The Hungarian National Museum – Photo: wikipedia

Best virtual exhibitions during pandemic

Art, history, music from home

Look on the bright side, if you can, during the coronavirus pandemic. Largely confined to home, at least it is possible to see many of Budapest's best exhibitions online from the comfort of your own living room. Here is a selection of the top attractions during these “Sorry, we’re closed” days.

1. Museum of Fine Arts

The Museum of Fine Arts Budapest, which houses one of the most important collections of European art from Antiquity to the present day, celebrated the one hundredth anniversary of its opening in 2006.

The various collections – Egyptian Collection, Classical Antiquities, Old Masters’ Gallery, Old Sculptures Collection, Prints and Drawings, and the Collection of Art after 1800 – display to visitors a series of world-famous works of art by Leonardo, Raphael, De Beer, Pieter Bruegel the Elder, El Greco, Velazquez, Rembrandt, Goya, Manet, Monet, Cezanne, Picasso, Schiele, Kokoschka, Abakanowicz, Kabakov. Many of these now available online too.


2. Hungarian National Museum

Count Ferenc Széchényi, one of the country’s most eminent aristocrats offered his collection of books, medals and antiquities to his “Dear Motherland” and to the “Common Good” in 1802.

Today the task of the Hungarian National Museum is to collect, preserve and present the historical relics of the Carpathian Basin and Hungary from prehistoric times to the present using scientific methods. The museum’s permanent collection contains more than one million works, world-famous archaeological objects and priceless treasures of Hungarian history and culture.


3. Hungarian National Gallery

The Hungarian National Gallery is the largest public collection for documenting and presenting the emergence and evolution of fine arts in Hungary.

Its permanent exhibitions provide a comprehensive survey of the history of Hungarian art, beginning with the foundation of the Kingdom of Hungary and ranging from the earliest monuments to contemporary works.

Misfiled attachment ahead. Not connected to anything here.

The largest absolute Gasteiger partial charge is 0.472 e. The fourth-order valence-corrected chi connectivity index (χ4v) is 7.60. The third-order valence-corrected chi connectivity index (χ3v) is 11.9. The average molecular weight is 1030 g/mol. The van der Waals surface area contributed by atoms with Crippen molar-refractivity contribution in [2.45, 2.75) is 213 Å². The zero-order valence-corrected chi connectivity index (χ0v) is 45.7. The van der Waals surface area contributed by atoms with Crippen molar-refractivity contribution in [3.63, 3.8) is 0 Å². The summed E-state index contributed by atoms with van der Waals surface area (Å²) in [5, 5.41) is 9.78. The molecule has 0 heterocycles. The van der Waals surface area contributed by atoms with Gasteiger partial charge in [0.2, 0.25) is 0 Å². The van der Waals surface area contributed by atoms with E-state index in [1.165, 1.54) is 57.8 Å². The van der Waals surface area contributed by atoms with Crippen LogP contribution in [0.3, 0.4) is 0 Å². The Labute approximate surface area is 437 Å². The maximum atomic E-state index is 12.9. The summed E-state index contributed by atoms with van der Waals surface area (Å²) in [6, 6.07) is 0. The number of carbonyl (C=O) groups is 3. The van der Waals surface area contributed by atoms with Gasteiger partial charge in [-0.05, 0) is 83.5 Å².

4. Museum of Applied Arts

Founded in 1872, the Museum of Applied Arts is one of the oldest museums of art and design on the continent. The palace housing the museum was built in 1896, and is one of the most beautiful Art Nouveau buildings of the capital.
The core of the collection is made up by masterpieces of European decorative arts from the Middle Ages to the present day.

Permanent exhibitions: Collectors and Treasures (main building), Furniture Art from Gothic to Biedermeier (Budapest-Nagytétény Castle Museum)

5. Budapest History Museum

Budapest History Museum (Museum Kiscell) presents the 18th-21st century history of one of Central Europe’s most intriguing cities, Budapest, and of its inhabitants.

The variety of the museum objects gives the visitor an insight into the constantly changing life of the capital. Its mission is to help both tourists attracted to the city and dwellers of Budapest to discover the specific spirit and energy of the place.


6. Hungarian State Opera

The Opera House is not only one of the most significant listed buildings of Budapest but number one institute of opera playing with a 300-year-old history as well as the symbol of Hungarian classical music culture.